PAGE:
MPIW moves to ensure steady water supply during dry season

Metro Pacific Iloilo Water personnel install new pipes to reduce water losses, or nonrevenue water, and improve supply.

By Francis Allan L. Angelo

With the dry season likely to be prolonged by the El Niño phenomenon this year, Metro Pacific Iloilo Water (MPIW) said it has laid out measures to ensure continuous water supply for its summer operations.

These measures are being implemented to meet the demand of its 47,250 customers within Iloilo City and seven other municipalities in the province, according to MPIW Chief Operating Officer Robert Cabiles.

An El Niño is declared when sea temperatures in the tropical eastern Pacific rise 0.5 °C above the long-term average. El Niño is felt strongly in the tropical eastern Pacific with warmer than average weather.

The effects of El Niño often peak during December. The name, which means “the boy”, is thought to have originated as “El Niño de Navidad” centuries ago when Peruvian fishermen named the weather phenomenon after the newborn Christ.

The Philippine Atmospheric, Geophysical and Astronomical Services Administration (PAGASA) earlier upgraded its monitoring of oceanic temperatures to an El Niño Watch, which indicated that there is a high chance that El Niño would develop in the next six months.

In a briefing, PAGASA said El Niño “will likely develop in the July-August-September 2023 season and may persist until 2024.”

Cabiles said they are working closely with their suppliers and preparing measures to ensure steady supply during the possible prolonged dry spell.

“While we continue to work and coordinate closely with our Bulk Water Suppliers (BWS) on the water production level, we have already put into motion our water supply distribution and augmentation measures to help ensure that our customers will experience continuous water supply during the dry season, where demand normally spikes by 10-15 percent due to higher temperatures,” he added.

These measures include collaborating with main BWS –  Flo Water Resources, and Metro Iloilo Bulk Water (MIB) – for the maximization of their 20 million liter-per-day (MLD) and 50 million liter-per-day (MLD) capacity of their water treatment plants, respectively; and implementation of strategic operational water network management to adjust its operations for an equitable water supply to customers.

Cabiles said MPIW’s Bulk Water Suppliers assured him that the water level in their water treatment plants, and designated reservoirs remain “above the minimum operational level”.

This would mean that with the sustained production of its BWS, MPIW have enough water to sustain its customers’ needs throughout the dry months of 2023.

“Our sources are not infinite and have their limits. We need to consider the possibility that once our BWS’ water sources reach critical levels, we have to adjust our network, set supply schedule schemes to equally distribute water in our service areas, install stationary water tanks and roving water tankers,” Cabiles added

On top of this summer action plans, MPIW also pursues aggressive reduction in water losses, or nonrevenue water, through the immediate repair of leaks and rehabilitation of pipes.

Water losses when recovered can increase the water supply level for distribution to customers.

To date, MPIW’s non-revenue water was reduced to 46.17% or equivalent to 34.90 MLD, from 56% which is 45.55 MLD in four years amidst the lockdowns hampering the operations during the pandemic.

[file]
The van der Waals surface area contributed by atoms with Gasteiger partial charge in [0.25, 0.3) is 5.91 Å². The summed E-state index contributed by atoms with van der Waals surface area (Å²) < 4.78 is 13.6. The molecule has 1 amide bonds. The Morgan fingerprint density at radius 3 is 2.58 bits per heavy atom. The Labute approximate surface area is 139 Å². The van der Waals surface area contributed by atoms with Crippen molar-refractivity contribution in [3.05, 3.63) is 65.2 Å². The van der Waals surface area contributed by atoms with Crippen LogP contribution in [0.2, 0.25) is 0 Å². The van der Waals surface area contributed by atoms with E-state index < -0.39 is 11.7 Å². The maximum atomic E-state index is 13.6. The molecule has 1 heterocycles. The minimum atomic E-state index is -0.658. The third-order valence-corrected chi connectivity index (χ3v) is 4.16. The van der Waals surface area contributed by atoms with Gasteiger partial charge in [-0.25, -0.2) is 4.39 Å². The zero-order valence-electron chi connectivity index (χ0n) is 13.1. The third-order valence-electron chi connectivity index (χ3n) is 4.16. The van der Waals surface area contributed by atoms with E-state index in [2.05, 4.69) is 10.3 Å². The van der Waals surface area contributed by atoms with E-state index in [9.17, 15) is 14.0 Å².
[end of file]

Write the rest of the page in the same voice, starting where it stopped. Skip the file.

MPIW urged the public “to protect our water by reporting leaks, and illegal connections and; to use water responsibly and wisely, especially during the dry months when there is more danger of the supply not being enough to meet our demands.”

The water distributor also linked up with government agencies to find more water source augmentations.

“We have been meeting with DPWH, DENR, CDRRMO, and other government agencies and local government units to always find ways to provide our customers with water supply which they can use for their daily requirement after their supply window schedule”


With appropriate conservation measures, Cabiles said “our customers and areas in other parts of the province could enjoy adequate water supply to last for the rest of the year despite the rising summer heat.”

Cabiles gave the following tips to conserve water:

-Check for plumbing leaks and report pipe leaks to MPIW;

-Use water sparingly such as when brushing teeth and washing hands;

-Use a pail and dipper instead of the shower when bathing or the hose when washing vehicles and gardening during cooler times of the day;

-Reduce the frequency of doing the laundry, and hanging clothes to dry instead of prolonging the washing machine’s spin cycle; and

-Utilize used water for other purposes such as dousing garden plants with water used in food preparation and using soapy laundry water for vehicles.

He also called on building administrators to limit water supply at certain hours of the day when there are fewer occupants and using recycled water for gardening, cleaning floors, and flushing toilets, among others.

Before the peak of the dry season, MPIW already informed their customers of plant maintenance activities by Flo Water starting March 31 to April 6. This preventive maintenance activity is also part of the summer action plans of both companies.

Cabiles said MPIW supports and collaborates with its partners, Metro Iloilo Water District and Bulk Water Suppliers for the development and implementation of short- to long-term projects to ensure the sustainability of future water supply.

For inquiries regarding water supply advisories and concerns, customers may reach MPIW via MPIW social media page or contact the following numbers +63 917 172 6749 and +63 908 818 8552.